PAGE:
I’m going on a trip! WCET 2016

wcet 2016 header

The World Council of Enterostomal Therapists (WCET) will be hosting their international conference in Cape Town, South Africa this March 13-16th.  

The conference will attract stoma nurses, doctors, ostomy supply manufacturers – oh, and did I mention I’ll be speaking there?

Yup!! I was fortunate enough to have received an invitation from the amazing people at B. Bruan Medical Inc. (a Platinum Sponsor for the event) to speak as a patient about my experience with having an ostomy. The presentation I’ll be giving will focus on the time before, during, and after my surgery, and I hope to share the importance of having a supportive medical team from a patient’s perspective.

I’m really looking forward to connecting with the nurses who’ll be helping ostomy patients directly, and I’m sure I’ll learn a thing or two about how they approach patient care.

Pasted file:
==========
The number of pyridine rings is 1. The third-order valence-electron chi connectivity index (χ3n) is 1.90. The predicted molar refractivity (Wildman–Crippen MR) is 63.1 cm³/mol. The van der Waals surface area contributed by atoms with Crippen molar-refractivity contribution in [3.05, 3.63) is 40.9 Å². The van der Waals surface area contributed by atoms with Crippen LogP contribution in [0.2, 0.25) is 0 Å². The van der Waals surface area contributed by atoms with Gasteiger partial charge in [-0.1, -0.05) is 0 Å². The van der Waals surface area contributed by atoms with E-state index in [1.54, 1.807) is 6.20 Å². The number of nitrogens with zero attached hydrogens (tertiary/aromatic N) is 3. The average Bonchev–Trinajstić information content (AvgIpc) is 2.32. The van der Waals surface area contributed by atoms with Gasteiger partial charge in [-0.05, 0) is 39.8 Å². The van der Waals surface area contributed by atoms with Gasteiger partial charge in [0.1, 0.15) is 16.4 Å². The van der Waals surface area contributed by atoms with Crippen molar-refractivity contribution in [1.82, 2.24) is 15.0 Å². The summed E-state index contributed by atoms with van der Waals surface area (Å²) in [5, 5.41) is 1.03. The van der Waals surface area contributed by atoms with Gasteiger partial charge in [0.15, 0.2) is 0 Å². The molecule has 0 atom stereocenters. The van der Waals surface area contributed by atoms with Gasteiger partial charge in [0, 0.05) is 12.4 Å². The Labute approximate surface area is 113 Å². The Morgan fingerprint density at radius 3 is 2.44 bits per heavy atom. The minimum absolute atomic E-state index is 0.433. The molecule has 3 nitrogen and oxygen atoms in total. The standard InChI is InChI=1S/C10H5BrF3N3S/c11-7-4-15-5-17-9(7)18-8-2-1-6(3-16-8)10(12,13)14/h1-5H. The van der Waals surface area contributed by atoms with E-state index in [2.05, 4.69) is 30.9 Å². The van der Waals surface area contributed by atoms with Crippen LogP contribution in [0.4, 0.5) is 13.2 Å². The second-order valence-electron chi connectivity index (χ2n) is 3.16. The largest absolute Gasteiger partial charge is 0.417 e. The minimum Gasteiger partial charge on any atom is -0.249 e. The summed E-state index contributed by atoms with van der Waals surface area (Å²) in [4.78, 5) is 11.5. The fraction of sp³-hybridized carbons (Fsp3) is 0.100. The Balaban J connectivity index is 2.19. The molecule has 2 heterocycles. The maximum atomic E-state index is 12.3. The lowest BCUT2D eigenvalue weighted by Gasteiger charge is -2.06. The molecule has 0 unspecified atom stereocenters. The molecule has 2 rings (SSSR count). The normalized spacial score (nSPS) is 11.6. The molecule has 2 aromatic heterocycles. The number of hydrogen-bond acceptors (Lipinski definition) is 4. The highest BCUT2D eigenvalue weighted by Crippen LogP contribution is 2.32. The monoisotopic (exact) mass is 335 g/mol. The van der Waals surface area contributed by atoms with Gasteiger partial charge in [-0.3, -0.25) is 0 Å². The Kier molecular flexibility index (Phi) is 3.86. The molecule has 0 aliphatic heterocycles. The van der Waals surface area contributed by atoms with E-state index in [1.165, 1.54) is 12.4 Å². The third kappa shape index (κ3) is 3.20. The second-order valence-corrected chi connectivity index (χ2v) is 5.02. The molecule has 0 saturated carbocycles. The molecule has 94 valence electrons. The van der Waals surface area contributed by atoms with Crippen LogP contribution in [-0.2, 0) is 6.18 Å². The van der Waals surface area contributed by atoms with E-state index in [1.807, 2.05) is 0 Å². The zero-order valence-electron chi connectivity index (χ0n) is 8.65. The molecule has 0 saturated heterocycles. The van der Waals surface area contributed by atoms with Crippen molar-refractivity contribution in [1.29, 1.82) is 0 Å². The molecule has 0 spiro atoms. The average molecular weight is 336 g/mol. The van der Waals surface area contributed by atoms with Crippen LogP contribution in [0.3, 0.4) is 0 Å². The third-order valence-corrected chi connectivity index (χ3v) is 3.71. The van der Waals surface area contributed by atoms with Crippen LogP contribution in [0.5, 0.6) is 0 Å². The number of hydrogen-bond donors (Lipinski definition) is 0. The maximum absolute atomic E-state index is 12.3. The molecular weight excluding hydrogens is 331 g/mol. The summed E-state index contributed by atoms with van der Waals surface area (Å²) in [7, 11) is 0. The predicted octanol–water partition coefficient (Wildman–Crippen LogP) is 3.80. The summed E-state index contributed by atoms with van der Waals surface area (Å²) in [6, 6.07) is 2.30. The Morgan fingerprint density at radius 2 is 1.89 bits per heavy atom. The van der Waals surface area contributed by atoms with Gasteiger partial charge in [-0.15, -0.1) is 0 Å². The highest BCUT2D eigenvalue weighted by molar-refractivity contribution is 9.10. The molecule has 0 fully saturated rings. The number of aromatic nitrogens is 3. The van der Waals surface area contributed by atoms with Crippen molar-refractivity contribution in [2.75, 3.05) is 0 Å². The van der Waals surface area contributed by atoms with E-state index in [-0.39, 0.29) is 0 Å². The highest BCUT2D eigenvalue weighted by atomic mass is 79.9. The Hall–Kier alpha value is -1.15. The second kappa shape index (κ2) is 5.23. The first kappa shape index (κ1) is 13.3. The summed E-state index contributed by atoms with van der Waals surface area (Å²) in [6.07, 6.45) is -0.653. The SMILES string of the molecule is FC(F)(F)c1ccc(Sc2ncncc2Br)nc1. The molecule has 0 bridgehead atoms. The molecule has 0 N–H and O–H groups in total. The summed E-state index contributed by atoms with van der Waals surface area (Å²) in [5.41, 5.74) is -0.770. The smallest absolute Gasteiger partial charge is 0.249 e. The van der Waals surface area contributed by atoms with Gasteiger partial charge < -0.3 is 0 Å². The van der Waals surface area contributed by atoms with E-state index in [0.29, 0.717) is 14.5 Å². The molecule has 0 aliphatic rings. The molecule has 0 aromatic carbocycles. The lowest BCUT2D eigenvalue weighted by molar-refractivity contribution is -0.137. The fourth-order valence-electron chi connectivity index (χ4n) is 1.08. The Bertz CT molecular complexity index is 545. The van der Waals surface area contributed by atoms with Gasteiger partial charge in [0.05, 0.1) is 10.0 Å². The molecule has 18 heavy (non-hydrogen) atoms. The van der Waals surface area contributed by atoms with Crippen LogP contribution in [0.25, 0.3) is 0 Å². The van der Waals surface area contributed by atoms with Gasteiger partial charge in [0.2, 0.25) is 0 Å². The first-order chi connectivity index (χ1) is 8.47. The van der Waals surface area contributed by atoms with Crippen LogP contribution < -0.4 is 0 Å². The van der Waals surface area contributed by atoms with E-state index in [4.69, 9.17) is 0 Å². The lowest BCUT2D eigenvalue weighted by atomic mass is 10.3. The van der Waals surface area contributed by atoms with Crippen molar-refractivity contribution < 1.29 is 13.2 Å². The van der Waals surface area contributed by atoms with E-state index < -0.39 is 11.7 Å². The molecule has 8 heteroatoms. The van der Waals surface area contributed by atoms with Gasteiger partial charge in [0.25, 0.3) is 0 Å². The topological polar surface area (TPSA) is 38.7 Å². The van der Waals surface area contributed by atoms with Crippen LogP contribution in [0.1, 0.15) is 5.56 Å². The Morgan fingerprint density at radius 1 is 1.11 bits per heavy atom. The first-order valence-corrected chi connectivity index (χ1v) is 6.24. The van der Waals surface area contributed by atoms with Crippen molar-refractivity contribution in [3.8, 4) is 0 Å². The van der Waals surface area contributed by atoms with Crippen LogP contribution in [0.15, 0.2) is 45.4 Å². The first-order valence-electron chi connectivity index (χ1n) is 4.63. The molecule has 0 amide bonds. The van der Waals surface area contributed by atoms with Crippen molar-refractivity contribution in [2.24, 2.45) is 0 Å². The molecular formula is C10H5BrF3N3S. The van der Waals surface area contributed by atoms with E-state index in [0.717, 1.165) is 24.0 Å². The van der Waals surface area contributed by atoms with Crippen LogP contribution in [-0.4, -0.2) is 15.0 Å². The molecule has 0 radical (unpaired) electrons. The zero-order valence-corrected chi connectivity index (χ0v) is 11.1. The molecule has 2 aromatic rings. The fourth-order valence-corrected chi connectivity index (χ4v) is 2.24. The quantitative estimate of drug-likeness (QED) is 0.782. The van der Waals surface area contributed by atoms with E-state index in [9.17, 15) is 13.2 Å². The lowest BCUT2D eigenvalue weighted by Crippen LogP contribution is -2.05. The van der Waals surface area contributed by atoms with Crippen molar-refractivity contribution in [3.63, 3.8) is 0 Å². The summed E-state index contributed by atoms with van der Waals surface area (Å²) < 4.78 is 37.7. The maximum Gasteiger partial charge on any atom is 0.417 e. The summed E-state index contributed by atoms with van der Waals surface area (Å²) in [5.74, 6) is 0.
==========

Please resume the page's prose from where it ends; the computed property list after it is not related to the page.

In addition to that, I’ll be stopping by the booths of some of my favorite ostomy supply manufacturers to see what they’ve got going on! As an “ostomy supply nerd”, I can’t tell you how excited I am about this!

I’d like to point out that this is not only my first trip as an ostomate, but I haven’t been on a plane since I was a teenager – over 20 years ago! Of course, I welcome this opportunity so I can learn and share my experience about traveling as an ostomate (yes, I’ll have articles and videos about it!).

Since having my ostomy, I’ve been doing things that I would never have dreamed of doing 5 or 10 years ago, and I truly am grateful for all that it’s given me.

Before I go, I’d love to know what travel tips you have to share.

Disclosure: While my flight and accommodations are being covered by B. Braun Medical, I’ve received no other compensation for attending, nor am I expected to promote any brand or product while I’m there. This opportunity is specifically about sharing my experience as an ostomate.

8 thoughts on “I’m going on a trip! WCET 2016”

  1. Practical advice for the airplane bathroom: They “flush” based on vacuum/air pressure – no water. I’ve found it to be a good idea to basically line the bowl with toilet paper as this helps “flush” the contents from the bowl. Otherwise you might be stuck flushing a few times or even trying to clean the bowl somewhat (no thank you).